For some New England Patriots players, Super Bowl LIII was their first NFL championship win. For others, like Julian Edelman, Devin McCourty and Rob Gronkowski, it was their third. And for a select few within the organization, it was their sixth.
Regardless of experience, all of those Patriots took to the streets of Boston on Tuesday to party like it was 1999 – or, more realistically, 2002.
Roughly a million fans lined the route for Tuesday’s Super Bowl victory parade to celebrate the Patriots’ sixth title in franchise history. Players, who rode on duck boats with their families and friends, took to Instagram to document the day:
Since January 2015, more than 100 school districts in the United States have dealt with drinking water contamination issues, including finding lead in their water supply.
Golden State Warriors star guard Stephen Curry, who is the father of two young daughters, takes the issue to heart.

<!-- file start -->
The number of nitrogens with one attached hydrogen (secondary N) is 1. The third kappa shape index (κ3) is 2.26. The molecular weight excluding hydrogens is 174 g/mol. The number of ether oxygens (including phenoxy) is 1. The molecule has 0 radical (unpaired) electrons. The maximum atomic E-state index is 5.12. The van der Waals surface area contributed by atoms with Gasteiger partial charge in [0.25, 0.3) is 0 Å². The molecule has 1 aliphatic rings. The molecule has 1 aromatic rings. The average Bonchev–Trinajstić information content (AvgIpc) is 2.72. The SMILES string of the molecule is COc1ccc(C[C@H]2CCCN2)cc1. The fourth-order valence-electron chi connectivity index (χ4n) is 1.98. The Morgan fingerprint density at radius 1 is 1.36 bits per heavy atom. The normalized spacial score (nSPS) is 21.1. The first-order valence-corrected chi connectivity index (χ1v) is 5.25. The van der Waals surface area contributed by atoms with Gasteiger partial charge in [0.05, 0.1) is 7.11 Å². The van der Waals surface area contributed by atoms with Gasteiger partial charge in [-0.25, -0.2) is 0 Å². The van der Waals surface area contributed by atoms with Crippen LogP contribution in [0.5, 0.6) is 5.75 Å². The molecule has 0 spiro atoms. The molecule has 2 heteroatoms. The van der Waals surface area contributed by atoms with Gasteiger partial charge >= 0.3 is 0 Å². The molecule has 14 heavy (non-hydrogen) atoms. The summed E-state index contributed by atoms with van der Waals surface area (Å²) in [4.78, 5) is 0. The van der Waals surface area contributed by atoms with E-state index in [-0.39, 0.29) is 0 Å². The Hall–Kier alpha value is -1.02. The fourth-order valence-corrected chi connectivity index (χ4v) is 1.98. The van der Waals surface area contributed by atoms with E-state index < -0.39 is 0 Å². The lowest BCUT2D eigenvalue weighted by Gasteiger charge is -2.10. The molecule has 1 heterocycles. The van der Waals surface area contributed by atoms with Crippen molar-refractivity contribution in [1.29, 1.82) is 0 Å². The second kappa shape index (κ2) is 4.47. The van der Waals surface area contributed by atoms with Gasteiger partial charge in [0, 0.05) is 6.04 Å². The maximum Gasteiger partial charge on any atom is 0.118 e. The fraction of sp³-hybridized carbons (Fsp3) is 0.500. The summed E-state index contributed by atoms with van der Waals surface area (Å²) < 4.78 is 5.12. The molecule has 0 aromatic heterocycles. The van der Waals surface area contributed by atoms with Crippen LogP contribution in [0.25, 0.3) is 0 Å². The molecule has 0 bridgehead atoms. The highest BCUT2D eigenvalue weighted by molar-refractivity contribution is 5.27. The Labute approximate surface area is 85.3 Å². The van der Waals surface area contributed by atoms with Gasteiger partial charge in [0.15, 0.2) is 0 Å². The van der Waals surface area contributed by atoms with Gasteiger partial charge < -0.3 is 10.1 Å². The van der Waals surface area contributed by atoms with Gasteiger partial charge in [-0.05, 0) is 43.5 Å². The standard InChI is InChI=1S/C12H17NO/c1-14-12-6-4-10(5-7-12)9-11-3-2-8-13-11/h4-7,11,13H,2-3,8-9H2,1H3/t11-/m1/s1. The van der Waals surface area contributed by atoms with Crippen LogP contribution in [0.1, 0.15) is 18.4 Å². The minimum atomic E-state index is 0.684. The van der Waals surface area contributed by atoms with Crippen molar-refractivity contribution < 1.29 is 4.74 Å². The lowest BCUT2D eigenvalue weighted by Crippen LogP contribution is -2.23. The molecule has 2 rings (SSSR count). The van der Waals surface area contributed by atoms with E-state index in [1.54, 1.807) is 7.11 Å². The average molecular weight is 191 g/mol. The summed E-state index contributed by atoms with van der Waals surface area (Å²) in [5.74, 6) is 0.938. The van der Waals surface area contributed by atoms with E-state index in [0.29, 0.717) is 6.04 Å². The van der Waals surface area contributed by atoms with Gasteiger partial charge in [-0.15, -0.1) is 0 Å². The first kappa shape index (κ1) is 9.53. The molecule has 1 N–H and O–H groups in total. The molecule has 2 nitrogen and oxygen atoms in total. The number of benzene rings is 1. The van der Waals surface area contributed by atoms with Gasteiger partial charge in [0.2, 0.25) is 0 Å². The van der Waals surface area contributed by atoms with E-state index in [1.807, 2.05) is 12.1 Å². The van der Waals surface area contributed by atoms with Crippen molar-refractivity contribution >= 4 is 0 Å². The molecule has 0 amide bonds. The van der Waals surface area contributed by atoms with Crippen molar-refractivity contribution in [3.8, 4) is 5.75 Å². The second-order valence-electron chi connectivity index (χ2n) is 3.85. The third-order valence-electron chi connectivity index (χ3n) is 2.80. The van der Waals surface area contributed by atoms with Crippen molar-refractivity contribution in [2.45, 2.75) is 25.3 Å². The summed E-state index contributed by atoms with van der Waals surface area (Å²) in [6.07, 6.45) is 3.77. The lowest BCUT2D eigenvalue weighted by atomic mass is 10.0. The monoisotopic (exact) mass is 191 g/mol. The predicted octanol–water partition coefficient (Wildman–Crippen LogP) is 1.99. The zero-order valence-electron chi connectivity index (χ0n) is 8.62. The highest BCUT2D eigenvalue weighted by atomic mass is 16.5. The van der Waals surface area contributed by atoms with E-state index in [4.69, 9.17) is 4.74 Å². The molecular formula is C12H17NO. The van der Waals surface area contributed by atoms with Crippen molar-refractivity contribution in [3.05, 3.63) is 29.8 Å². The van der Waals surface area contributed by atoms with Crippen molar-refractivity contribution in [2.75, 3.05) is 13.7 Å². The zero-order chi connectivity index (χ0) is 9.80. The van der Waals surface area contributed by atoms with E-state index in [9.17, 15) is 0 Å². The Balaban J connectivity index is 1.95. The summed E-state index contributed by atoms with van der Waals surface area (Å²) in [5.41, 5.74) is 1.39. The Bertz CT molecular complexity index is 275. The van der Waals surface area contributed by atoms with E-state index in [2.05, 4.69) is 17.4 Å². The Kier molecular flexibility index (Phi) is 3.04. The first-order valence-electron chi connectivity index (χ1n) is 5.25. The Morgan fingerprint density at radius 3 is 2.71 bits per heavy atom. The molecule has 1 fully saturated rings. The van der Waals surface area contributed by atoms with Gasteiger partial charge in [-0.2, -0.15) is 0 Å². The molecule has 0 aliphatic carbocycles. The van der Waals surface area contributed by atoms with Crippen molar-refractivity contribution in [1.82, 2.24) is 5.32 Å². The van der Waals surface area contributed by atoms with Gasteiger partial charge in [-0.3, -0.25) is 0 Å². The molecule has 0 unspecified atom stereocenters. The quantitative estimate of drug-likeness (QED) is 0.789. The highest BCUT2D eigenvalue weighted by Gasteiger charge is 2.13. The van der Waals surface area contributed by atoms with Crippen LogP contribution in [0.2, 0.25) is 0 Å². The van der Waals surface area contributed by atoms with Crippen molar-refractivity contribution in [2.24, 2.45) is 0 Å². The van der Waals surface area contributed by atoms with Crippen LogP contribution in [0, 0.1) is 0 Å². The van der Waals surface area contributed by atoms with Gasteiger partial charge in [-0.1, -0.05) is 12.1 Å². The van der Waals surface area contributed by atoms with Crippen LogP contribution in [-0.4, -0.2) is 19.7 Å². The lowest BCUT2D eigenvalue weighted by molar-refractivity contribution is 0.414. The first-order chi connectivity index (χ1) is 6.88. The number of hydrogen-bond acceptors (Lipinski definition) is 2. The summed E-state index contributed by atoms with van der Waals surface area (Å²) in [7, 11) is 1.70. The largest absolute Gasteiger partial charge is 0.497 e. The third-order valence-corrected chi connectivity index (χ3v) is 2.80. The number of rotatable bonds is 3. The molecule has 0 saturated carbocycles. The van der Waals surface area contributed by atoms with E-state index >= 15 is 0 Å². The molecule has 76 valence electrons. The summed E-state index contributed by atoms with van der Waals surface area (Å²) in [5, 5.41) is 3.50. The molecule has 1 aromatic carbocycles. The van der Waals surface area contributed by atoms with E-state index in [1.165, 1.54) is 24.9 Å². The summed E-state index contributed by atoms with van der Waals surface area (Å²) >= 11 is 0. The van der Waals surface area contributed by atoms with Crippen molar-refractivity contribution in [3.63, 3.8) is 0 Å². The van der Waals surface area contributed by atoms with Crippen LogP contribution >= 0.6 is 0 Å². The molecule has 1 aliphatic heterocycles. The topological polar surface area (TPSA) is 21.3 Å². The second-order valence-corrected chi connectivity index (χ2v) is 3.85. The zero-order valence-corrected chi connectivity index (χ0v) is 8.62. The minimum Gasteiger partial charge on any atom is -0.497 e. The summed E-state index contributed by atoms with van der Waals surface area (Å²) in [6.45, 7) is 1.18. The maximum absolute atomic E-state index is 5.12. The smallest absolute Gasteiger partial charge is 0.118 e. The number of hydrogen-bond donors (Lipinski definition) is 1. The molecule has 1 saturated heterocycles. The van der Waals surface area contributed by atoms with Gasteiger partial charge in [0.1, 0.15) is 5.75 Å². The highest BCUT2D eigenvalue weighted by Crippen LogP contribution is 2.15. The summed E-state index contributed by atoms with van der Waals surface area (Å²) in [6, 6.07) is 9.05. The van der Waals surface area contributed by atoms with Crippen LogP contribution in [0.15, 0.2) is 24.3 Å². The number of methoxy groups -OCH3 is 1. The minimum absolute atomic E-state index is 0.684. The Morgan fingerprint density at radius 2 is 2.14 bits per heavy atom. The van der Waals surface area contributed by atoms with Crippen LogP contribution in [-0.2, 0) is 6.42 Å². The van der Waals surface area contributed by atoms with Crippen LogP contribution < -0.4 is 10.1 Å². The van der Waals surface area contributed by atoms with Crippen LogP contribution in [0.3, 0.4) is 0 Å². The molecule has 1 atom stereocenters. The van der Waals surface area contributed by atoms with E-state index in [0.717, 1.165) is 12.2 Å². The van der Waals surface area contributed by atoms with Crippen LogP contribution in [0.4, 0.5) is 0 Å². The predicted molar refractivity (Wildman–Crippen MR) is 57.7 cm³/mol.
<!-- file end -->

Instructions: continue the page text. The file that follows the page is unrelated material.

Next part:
“That’s a tough pill to swallow,” he told AOL.com. “When you think about all the struggles of childhood in general, finding safe drinking options shouldn’t be one of them.
“It’s hard enough for kids to navigate life.”
If you hibernated through the MLB offseason, don’t worry — you didn’t miss much. It was an uneventful winter, at best, but the few roster shake-ups that did occur should add some intrigue to the 2018 season.
Those moves happened largely in the American League, and in the East division especially. The New York Yankees traded for former Miami Marlins slugger Giancarlo Stanton, while the Boston Red Sox landed highly touted outfielder J.D. Martinez in free agency.
New York and Boston are notoriously tough cities to play in, especially for players coming from smaller markets. The change in environment could pose a problem for both Stanton and Martinez, who are also joining one of the most heated and historic rivalries in sports.
Kevin Millar, who was on the Red Sox in 2004 when the team came back from a 3-0 deficit against the Yankees in the ALCS en route to winning the franchise’s first World Series in 86 years, knows the challenges of these cities well.